Common Sense Nutrition Facts
By Sara Butler
Nutrition is a complicated topic, but there's a lot of information out there that, when you really think about it, is common sense. The problem is that there are many misconceptions and myths circulating around about nutrition. Things that may seem as if they're common sense to some people may not be to others. In order to help you in your pursuit of staying healthy through nutrition, here are a few nutrition facts that should be common sense but aren't.
Trans Fats Are Unsuitable for Consumption
There is no amount of trans fats that are safe for people to eat. Period.
Trans fats are liquid vegetable oils that, through a process of high heat, pressure, and exposure to gas, are made into a substance that can stay solid at room temperature. Food manufacturers like this to help make products stable on the shelf, but studies have proven even small amounts of trans fats to be unhealthy. In fact, they've been linked to a number of chronic illnesses such as heart disease.
The Food and Drug Administration banned trans fats in 2018, but products distributed before the ban may still be on store shelves -- and could remain there until 2020 or even 2021. Plus, any food that has less than a half of a gram of trans fat can label itself as containing zero grams of trans fats, so be on the lookout and always read nutrition labels!
Eggs are Really Healthy
Eggs may just be the perfect food. They went down a bumpy road for a while as some people claimed that the yolk was too high in cholesterol to be healthy. Since that time, it's been proven that the cholesterol in eggs doesn't raise blood cholesterol in most people and that the cholesterol has no impact on heart disease rates in healthy people. So, go ahead, have the whole egg and know you're doing it for your health.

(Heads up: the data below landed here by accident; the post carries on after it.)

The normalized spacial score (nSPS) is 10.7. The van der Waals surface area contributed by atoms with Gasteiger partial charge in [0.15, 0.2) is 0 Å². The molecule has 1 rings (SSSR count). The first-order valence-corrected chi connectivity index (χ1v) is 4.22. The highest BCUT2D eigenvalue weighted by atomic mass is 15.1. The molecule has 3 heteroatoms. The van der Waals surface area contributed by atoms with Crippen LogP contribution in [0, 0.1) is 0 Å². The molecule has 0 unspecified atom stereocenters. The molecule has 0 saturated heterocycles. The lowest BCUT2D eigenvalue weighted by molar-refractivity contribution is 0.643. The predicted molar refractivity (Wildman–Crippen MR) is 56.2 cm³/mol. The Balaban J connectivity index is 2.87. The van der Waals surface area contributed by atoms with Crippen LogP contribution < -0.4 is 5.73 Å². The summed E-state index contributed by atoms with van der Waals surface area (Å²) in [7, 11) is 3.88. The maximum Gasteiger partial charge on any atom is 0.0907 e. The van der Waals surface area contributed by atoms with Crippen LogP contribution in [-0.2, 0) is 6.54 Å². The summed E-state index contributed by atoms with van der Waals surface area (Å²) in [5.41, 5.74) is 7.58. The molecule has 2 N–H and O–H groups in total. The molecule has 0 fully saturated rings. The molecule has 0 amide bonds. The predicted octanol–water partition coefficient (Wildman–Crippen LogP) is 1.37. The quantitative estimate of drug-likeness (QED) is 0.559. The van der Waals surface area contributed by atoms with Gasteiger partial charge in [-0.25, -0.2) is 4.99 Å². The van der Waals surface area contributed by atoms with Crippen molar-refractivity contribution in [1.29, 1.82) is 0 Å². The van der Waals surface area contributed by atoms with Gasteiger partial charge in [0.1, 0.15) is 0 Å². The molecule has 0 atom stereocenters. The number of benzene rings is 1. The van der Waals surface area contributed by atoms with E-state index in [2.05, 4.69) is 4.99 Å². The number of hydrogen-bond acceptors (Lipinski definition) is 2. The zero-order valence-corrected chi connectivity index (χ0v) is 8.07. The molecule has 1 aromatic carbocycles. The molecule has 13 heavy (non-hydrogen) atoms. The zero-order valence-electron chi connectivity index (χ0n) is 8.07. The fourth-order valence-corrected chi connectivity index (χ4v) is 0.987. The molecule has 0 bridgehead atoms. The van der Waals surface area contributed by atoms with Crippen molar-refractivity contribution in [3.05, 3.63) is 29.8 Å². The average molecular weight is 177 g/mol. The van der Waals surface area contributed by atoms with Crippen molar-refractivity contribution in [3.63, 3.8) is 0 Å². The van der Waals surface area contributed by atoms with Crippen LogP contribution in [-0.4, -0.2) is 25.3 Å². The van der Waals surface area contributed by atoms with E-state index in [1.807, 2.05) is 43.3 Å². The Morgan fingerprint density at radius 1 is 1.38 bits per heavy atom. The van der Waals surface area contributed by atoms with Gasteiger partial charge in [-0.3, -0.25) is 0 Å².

Fruit Juice is on Par with Soda
When it comes to your health, having a fruit juice drink isn't much different than reaching for a can of your favorite sugary soda. Fruit juices have a reputation of being healthy because they're made of fruit. But just because the fruit is healthy for you doesn't mean fruit juice is.
The reason fruit juice isn't the same as a piece of fruit is that when the fruit is juiced it loses way less fiber and has a lot more concentrated sugar. Just one cup of orange juice has the same amount of sugar as eating two whole oranges. And the oranges would be a lot more filling.
If you're trying to avoid sugar, then it's important to avoid fruit juice as well as soda in your diet.
Nutrition information is always changing, so it's important to constantly keep up on what is good and what isn't when it comes to your diet.
To learn more about your health, wellness, and fitness, see your local chiropractor at The Joint Chiropractic in Albuquerque, N.M.